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Versions: 00                                                            
Internet-Draft                                           J. Manchester
                                                            S. Dravida
                                                              B. Doshi
                                                           J. Anderson
                                                   Lucent Technologies

                                                            R. Broberg
                                                         Cisco Systems

                                                        Peter Lothberg
                                                    Sprint Corporation

                                                   November 21st, 1997


        Enabling Transparency for the PPP over SONET/SDH Mapping
               <draft-manchester-pppext-transper-00.txt>


Status of this Memo

   This document is an Internet-Draft.  Internet-Drafts are working
   documents of the Internet Engineering Task Force (IETF), its areas,
   and its working groups.  Note that other groups may also distribute
   working documents as Internet-Drafts.

   Internet-Drafts are draft documents valid for a maximum of six months
   and may be updated, replaced, or obsoleted by other documents at any
   time.  It is inappropriate to use Internet- Drafts as reference
   material or to cite them other than as ``work in progress.''

   To learn the current status of any Internet-Draft, please check the
   ``1id-abstracts.txt'' listing contained in the Internet- Drafts
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   munnari.oz.au (Pacific Rim), ds.internic.net (US East Coast), or
   ftp.isi.edu (US West Coast).

   This memo provides information for the Internet community.  This memo
   does not specify an Internet standard of any kind.  Distribution of
   this memo is unlimited.

Abstract

   Recent Internet Draft submissions and discussion on the PPP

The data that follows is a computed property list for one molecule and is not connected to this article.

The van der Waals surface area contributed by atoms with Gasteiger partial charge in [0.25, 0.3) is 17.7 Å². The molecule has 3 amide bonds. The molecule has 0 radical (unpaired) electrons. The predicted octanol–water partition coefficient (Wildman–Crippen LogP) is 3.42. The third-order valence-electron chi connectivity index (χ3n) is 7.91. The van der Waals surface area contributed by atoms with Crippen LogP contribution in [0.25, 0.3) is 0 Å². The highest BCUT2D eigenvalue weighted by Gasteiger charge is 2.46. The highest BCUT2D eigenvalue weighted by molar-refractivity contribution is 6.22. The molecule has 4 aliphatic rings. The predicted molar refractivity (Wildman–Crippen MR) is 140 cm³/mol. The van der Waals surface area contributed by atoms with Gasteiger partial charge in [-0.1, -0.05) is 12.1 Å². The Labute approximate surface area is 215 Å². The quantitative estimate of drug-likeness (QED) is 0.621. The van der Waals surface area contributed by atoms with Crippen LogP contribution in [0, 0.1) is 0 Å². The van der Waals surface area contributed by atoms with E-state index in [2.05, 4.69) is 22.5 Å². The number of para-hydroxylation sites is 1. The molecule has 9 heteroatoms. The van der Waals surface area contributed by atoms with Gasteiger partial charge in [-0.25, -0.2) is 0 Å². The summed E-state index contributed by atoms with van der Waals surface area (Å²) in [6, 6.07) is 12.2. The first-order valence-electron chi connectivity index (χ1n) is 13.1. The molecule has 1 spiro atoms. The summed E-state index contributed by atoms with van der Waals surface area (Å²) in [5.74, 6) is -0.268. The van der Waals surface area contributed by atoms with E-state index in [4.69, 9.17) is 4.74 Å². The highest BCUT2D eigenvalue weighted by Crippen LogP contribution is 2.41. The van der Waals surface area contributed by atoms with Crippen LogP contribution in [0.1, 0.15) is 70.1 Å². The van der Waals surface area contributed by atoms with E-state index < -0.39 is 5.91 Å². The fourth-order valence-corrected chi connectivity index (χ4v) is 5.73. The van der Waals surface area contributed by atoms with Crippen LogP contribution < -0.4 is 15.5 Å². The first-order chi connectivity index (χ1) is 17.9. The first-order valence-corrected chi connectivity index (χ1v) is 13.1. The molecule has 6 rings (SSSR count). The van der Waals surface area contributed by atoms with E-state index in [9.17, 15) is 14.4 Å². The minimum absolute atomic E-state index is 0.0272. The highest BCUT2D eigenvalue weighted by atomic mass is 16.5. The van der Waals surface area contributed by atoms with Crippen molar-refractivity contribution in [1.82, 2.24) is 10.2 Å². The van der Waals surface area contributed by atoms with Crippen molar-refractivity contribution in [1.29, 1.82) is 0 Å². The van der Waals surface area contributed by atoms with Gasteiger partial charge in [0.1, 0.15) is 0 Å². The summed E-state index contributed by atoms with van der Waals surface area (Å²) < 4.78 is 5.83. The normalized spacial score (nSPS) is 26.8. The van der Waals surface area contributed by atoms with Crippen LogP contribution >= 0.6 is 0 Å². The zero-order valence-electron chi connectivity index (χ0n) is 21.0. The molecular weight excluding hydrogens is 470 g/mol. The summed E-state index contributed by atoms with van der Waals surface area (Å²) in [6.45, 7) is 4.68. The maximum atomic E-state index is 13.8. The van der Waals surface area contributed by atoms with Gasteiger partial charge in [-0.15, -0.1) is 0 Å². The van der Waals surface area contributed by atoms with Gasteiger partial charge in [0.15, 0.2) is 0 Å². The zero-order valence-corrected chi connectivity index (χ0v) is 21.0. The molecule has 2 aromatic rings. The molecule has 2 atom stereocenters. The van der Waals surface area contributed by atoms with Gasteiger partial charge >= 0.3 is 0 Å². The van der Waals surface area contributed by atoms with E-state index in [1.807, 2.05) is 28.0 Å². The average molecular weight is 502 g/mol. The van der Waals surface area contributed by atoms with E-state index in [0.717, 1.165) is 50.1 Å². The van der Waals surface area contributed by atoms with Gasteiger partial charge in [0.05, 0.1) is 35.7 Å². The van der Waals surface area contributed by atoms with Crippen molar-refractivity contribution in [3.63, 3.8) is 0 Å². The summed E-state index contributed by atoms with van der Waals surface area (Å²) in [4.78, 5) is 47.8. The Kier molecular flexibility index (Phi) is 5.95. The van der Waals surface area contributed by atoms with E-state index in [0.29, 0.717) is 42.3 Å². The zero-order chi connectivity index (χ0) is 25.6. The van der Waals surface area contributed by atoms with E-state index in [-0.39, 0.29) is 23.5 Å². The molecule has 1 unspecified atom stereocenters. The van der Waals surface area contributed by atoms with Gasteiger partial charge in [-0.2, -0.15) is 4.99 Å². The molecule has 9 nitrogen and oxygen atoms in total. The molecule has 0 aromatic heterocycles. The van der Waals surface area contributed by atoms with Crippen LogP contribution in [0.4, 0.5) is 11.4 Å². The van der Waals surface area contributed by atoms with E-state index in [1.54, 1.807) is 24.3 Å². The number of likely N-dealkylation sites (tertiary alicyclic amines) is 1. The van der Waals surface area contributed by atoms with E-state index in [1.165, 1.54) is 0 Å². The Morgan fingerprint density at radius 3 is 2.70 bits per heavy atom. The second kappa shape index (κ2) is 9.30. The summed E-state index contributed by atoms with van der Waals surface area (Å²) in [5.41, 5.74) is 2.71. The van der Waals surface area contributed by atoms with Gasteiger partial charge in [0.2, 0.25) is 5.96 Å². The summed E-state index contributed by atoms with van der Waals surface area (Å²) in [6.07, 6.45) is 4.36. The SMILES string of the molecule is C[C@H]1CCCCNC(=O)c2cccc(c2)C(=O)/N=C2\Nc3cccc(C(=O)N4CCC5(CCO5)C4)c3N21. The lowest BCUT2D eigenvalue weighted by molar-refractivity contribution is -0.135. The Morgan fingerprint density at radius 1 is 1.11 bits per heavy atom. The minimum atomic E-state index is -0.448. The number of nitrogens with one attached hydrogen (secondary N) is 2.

Extensions Working Group email list have highlighted a transparency
   deficiency with the PPP over SONET/SDH mapping described in IETF RFC
   1619.  This ID proposes that a 1+x**43 scrambler be used to overcome
   the transparency deficiency of IETF RFC 1619.


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1. Introduction

   Reference [1] describes a deficiency with the IETF RFC 1619 [2] PPP
   over SONET/SDH mapping that allows a user to gain control of a
   significant portion of the SONET/SDH SPE by emulating the SONET/SDH
   scrambler.  It has been known since 1988 that data mappings should be
   scrambled before they are mapped into the SONET/SDH payload; hence a
   1+x**43 self-synchronous scrambler is used to scramble the ATM
   payload before ATM cells are mapped into the SONET/SDH payload.  The
   ATM scrambler is easy to implement and its characteristics are well
   known. The use of the ATM scrambler would thus be a convenient fix
   for RFC 1619.


   References [3] and [4] provide an analysis of the ATM scrambler with
   the PPP over SONET/SDH mapping.  The studies show that the error
   multiplication due to the self-synchronous nature of the scrambler
   does not result in appreciable degradation in the error detection
   capability of the 16 bit HDLC FCS used in the mapping.  Since this
   mapping does not use FEC in the protocol overhead or in the payload,
   other impacts of error multiplication are not an issue.  The ATM